Little No Horse

The local guy named Little No Horse,
learned yesterday his mama named him
after a reservation in a work of fiction
and not some down on his luck ancestor.

This knowledge did not stop him
from attending baseball games with his glove to catch foul balls.

Nor did it cause him to cease smoking tobacco,
though he had cut back on his own to one or two cigarettes per day.

This knowledge did not start him drinking beer or other spirits.
He was aware of the family’s alcoholic gene
and remembered the yellow death-knell his father’s skin displayed
from cirrhosis of the liver.

He wished he could turn this knowledge into an umbrella
since it rained and he had a two mile walk home from the ballpark.

He decided not to give a damn about this naming.
Most people called him Bill, his chosen Catholic name being William,
since Little No Horse was a little awkward for their tongues.


copyright © 2019 Kenneth P. Gurney

POSTSCRIPT

The Last Report Of The Miracles At Little No Horse is a novel by Louise Erdrich. I read it in the 1990s and remember it as a good read.

Part of where this poem comes from is my musing on William Tecumseh Sherman and the fact he was born Tecumseh (his father was an admirer of the Pawnee leader Tecumseh) and the name William was added when Sherman was a young man at the insistence of his soon to by wife who wished him to be Catholic like she was.

Also, I thought about Tim Grair’s poem “What’s in a Name” which covers the coming out of the closet and betrayal of a character named Judas Hitler Jones by his father, who thought it would toughen him up.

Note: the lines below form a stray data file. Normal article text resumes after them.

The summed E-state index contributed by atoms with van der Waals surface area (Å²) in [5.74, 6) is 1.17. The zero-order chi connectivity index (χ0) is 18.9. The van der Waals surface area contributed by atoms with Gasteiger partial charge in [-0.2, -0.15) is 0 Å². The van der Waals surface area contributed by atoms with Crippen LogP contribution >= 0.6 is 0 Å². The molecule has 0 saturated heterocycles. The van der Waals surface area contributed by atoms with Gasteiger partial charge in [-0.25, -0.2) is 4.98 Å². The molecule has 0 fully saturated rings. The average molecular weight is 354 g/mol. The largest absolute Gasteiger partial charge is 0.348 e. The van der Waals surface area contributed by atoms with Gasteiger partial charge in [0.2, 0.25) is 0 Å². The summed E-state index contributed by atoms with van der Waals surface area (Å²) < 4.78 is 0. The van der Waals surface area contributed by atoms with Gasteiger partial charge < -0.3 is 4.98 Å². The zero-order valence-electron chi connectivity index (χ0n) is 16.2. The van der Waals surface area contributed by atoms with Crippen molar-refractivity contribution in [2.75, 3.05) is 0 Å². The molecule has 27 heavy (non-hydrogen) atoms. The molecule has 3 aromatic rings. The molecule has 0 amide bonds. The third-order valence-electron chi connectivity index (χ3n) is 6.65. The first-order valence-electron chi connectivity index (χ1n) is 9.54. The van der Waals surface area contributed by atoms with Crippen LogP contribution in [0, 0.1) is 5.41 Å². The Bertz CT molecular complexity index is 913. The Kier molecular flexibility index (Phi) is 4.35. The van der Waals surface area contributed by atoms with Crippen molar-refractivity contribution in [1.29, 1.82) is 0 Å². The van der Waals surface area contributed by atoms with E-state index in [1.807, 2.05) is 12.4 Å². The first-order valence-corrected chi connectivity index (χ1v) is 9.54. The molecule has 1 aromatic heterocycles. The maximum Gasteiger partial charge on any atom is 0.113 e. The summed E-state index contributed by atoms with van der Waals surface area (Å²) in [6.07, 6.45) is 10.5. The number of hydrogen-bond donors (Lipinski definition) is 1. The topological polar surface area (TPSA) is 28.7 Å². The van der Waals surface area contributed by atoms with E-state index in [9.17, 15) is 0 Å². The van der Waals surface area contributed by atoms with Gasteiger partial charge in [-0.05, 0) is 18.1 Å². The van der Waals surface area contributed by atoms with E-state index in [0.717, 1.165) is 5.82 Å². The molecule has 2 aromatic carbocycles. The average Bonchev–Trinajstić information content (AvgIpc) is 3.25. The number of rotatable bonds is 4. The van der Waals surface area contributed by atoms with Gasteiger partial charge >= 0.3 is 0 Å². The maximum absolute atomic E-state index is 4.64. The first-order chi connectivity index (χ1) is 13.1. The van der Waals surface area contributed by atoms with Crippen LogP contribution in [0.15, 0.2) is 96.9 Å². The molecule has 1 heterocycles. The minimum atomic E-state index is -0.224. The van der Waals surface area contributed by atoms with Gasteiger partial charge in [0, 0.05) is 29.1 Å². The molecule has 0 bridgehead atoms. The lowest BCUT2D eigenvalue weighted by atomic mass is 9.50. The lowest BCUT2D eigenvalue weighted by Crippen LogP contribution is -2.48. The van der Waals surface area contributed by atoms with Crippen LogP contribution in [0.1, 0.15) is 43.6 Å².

I think, as humans, we count too much on shortcuts to find answers. This may be necessary for survival, but not so good in accepting people for who they are based on their actions, not labels or outward cues.

An expression I have heard about African American political candidates is “Is he (she) black enough?” Books and covers. Books and covers, man.

We all get named by our parents. In the old days people would get renamed upon reaching adulthood, but that practice fell away. Sometimes our parents make odd choices or choices for reasons that seem good at the moment. My grandfather named my father after his favorite continental congress member and inventor Ben Franklin. Margot Hemingway was name after a bottle of Château Margaux wine and changed the spelling of her name to match the wine upon learning the origin. If I remember right, I was named after my mom’s favorite childhood doll. And we have Johnny Cash’s song “A Boy Named Sue.

Whatever your name is make it yours fully and completely. If you do not like your name, change it. If a name gets placed on you that is appropriate (I think of Hawkeye from Last of the Mohicans) live up to it.

Love & Light

Kenneth


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